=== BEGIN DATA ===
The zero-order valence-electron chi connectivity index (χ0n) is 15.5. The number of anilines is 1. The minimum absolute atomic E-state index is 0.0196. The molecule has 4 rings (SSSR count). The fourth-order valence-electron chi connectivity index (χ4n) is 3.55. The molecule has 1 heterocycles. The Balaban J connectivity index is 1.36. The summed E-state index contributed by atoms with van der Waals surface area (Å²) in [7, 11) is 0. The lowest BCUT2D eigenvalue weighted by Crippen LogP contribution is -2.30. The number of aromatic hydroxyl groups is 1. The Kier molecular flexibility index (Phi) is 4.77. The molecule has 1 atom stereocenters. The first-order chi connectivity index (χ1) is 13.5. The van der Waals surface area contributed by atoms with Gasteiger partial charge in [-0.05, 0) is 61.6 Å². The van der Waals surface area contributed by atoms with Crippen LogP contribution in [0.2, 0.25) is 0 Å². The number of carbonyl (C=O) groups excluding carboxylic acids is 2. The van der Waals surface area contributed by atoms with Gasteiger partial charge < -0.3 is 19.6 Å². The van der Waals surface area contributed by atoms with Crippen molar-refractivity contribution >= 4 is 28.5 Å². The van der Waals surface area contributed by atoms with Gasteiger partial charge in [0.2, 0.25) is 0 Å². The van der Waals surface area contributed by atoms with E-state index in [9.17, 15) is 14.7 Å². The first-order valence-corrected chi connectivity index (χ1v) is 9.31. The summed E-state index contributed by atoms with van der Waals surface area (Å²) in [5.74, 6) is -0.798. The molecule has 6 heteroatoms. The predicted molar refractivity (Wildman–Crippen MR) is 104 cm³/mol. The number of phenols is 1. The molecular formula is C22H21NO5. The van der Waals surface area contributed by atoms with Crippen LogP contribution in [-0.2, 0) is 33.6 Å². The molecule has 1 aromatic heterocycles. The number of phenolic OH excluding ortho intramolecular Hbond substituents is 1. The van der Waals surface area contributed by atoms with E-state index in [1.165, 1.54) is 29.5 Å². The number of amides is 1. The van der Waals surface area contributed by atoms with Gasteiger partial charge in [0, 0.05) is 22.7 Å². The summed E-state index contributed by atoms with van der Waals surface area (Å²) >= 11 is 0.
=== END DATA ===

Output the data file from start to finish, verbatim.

The zero-order valence-electron chi connectivity index (χ0n) is 15.5. The number of anilines is 1. The minimum absolute atomic E-state index is 0.0196. The molecule has 4 rings (SSSR count). The fourth-order valence-electron chi connectivity index (χ4n) is 3.55. The molecule has 1 heterocycles. The Balaban J connectivity index is 1.36. The summed E-state index contributed by atoms with van der Waals surface area (Å²) in [7, 11) is 0. The lowest BCUT2D eigenvalue weighted by Crippen LogP contribution is -2.30. The number of aromatic hydroxyl groups is 1. The Kier molecular flexibility index (Phi) is 4.77. The molecule has 1 atom stereocenters. The first-order chi connectivity index (χ1) is 13.5. The van der Waals surface area contributed by atoms with Gasteiger partial charge in [-0.05, 0) is 61.6 Å². The van der Waals surface area contributed by atoms with Crippen LogP contribution in [0.2, 0.25) is 0 Å². The number of carbonyl (C=O) groups excluding carboxylic acids is 2. The van der Waals surface area contributed by atoms with Gasteiger partial charge < -0.3 is 19.6 Å². The van der Waals surface area contributed by atoms with Crippen molar-refractivity contribution >= 4 is 28.5 Å². The van der Waals surface area contributed by atoms with Gasteiger partial charge in [0.2, 0.25) is 0 Å². The van der Waals surface area contributed by atoms with E-state index in [9.17, 15) is 14.7 Å². The first-order valence-corrected chi connectivity index (χ1v) is 9.31. The summed E-state index contributed by atoms with van der Waals surface area (Å²) in [5.74, 6) is -0.798. The molecule has 6 heteroatoms. The predicted molar refractivity (Wildman–Crippen MR) is 104 cm³/mol. The number of phenols is 1. The molecular formula is C22H21NO5. The van der Waals surface area contributed by atoms with Crippen LogP contribution in [-0.2, 0) is 33.6 Å². The molecule has 1 aromatic heterocycles. The number of phenolic OH excluding ortho intramolecular Hbond substituents is 1. The van der Waals surface area contributed by atoms with E-state index in [1.165, 1.54) is 29.5 Å². The number of amides is 1. The van der Waals surface area contributed by atoms with Gasteiger partial charge in [0, 0.05) is 22.7 Å². The summed E-state index contributed by atoms with van der Waals surface area (Å²) >= 11 is 0.